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Author Topic: Entrepreneurs turn photo world upside down from Victoria  (Read 8989 times)

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« on: May 07, 2014, 10:30 »
+12
After a year of operating, were getting close to that magic number of $200,000 in royalty payments per month, Livingstone says. We hit profitability after eight months, started spending again and now were in profitability again. Its evidence that were there. After a year, for any business, its kind of unheard of, especially for an online start-up."

When I was at iStock, the profit margin was around 70 per cent. Thats a ton, Livingstone says. So we felt, after I sold iStock, that there was a way to share more and a way to be more altruistic with our goals of trying to help photographers by paying them as much as possible.

http://www.vicnews.com/news/258039681.html

(source: https://www.facebook.com/ThoughtsBohemian)


« Reply #1 on: May 07, 2014, 10:43 »
-5
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« Last Edit: May 11, 2014, 21:32 by tickstock »

« Reply #2 on: May 07, 2014, 10:47 »
+2
I don't know much about profit margin or what it exactly means, maybe someone could explain that.  I see according to Motley Fool that Shutterstock has a profit margin of around 11%, how is it possible that iStock had 6 times that?  http://www.nasdaq.com/symbol/sstk/guru-analysis/fool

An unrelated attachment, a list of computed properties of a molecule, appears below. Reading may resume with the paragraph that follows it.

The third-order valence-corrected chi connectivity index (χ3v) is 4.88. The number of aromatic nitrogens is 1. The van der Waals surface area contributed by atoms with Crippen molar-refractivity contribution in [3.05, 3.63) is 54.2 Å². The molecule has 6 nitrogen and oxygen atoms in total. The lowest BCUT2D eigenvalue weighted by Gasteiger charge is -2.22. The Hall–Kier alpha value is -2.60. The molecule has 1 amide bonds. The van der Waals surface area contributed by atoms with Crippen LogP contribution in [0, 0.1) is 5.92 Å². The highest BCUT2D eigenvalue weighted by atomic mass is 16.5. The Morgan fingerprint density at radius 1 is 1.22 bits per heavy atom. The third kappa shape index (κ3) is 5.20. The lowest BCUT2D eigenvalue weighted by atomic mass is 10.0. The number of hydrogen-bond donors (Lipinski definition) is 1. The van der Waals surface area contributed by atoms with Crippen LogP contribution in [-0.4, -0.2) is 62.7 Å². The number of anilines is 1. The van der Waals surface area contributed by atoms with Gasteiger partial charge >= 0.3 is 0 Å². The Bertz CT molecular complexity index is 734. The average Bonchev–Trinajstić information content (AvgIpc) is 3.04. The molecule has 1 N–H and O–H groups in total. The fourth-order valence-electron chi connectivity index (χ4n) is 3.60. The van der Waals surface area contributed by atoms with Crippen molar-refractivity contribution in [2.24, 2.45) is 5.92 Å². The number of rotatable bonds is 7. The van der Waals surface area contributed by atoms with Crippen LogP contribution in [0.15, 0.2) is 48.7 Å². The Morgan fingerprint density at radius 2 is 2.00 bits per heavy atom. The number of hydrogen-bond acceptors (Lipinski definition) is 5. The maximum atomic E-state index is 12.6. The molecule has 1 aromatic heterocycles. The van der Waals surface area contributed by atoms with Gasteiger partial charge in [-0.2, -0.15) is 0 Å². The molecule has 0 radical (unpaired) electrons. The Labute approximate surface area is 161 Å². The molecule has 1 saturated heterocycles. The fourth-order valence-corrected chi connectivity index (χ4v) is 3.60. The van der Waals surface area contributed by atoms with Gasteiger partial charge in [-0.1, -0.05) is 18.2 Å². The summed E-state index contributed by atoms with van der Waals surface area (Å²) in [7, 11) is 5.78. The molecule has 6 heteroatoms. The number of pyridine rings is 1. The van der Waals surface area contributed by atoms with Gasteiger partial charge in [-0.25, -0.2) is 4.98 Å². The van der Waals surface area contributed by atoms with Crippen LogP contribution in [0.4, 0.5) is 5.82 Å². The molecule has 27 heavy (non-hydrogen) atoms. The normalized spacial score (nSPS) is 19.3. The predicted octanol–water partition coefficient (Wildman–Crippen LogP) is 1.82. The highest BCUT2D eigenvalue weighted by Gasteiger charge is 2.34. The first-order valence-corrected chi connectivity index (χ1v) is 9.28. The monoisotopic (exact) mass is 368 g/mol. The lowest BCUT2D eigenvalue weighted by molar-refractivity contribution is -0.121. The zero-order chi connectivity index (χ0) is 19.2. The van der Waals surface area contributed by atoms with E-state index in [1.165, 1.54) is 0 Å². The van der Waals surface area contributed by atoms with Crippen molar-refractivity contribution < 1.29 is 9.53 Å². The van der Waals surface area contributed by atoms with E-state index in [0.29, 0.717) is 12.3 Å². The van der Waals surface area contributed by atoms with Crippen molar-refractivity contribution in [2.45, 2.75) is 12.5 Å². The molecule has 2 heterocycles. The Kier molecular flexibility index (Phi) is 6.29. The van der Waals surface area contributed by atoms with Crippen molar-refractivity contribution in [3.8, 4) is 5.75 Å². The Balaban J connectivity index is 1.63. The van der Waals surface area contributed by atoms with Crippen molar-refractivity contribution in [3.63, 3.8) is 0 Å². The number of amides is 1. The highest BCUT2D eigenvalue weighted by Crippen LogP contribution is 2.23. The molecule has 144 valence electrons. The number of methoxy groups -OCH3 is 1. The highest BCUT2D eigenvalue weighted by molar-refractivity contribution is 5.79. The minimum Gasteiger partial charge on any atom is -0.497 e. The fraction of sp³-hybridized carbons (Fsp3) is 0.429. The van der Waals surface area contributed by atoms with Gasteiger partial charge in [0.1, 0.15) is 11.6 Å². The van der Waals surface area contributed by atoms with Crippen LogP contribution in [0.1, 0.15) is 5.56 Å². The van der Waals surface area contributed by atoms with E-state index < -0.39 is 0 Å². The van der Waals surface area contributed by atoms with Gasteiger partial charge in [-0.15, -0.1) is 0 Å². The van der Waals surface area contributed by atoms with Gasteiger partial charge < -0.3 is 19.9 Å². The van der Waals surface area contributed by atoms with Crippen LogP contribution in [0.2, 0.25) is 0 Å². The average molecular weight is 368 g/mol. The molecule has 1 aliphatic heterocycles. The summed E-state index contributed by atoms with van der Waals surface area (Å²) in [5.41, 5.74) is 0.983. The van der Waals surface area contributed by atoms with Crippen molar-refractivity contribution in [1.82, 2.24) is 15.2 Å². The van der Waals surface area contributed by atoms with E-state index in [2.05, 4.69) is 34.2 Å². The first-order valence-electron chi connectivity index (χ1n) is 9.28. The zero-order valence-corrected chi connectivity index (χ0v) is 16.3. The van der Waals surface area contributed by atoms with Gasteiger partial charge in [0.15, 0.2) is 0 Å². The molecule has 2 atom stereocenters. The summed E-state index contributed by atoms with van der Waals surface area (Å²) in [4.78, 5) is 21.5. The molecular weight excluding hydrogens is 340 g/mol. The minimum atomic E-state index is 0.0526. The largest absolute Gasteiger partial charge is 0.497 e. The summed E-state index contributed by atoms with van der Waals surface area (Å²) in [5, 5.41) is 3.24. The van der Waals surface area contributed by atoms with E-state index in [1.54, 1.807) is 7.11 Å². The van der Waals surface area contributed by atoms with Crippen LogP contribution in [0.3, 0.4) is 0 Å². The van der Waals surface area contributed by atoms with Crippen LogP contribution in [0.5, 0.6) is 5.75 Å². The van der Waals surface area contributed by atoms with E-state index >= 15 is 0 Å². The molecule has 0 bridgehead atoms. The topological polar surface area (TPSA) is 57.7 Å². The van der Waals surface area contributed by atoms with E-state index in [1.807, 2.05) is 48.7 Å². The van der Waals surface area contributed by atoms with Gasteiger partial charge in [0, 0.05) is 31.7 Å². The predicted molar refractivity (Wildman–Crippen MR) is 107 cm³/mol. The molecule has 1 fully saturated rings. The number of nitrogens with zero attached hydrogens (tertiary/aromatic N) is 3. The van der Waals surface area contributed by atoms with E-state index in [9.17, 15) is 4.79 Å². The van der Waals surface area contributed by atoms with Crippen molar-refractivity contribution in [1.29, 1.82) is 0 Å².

I'm guessing that iStock's expenses - back at the beginning of microstock - were much less, particularly for marketing/advertising, but also for all the technical stuff. Remember then it was English only, BitPass or credits, pre-Akamai (following the truck crash in the snow that took the site down for a day or two).

Shelma1

« Reply #3 on: May 07, 2014, 10:50 »
+1
I don't know much about profit margin or what it exactly means, maybe someone could explain that.  I see according to Motley Fool that Shutterstock has a profit margin of around 11%, how is it possible that iStock had 6 times that?  http://www.nasdaq.com/symbol/sstk/guru-analysis/fool


One-note Charlie.

« Reply #4 on: May 07, 2014, 10:52 »
-2
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« Last Edit: May 11, 2014, 21:32 by tickstock »

« Reply #5 on: May 07, 2014, 10:55 »
+6
Congratulations stocksy! Well done!

Paying out 200 000 dollars a month a year after launch is incredible!

Thank you for all the hard work!

« Reply #6 on: May 07, 2014, 10:57 »
+6
Wikipedia says:
"On April 1, 2008 Getty Images disclosed, as part of its agreement to be sold to a private equity firm, that iStockphoto's revenue in 2007 was $71.9 million USD of which $20.9 million (29%) was paid to contributors.[5][citation needed]"


« Reply #7 on: May 07, 2014, 10:59 »
-2
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« Last Edit: May 11, 2014, 21:31 by tickstock »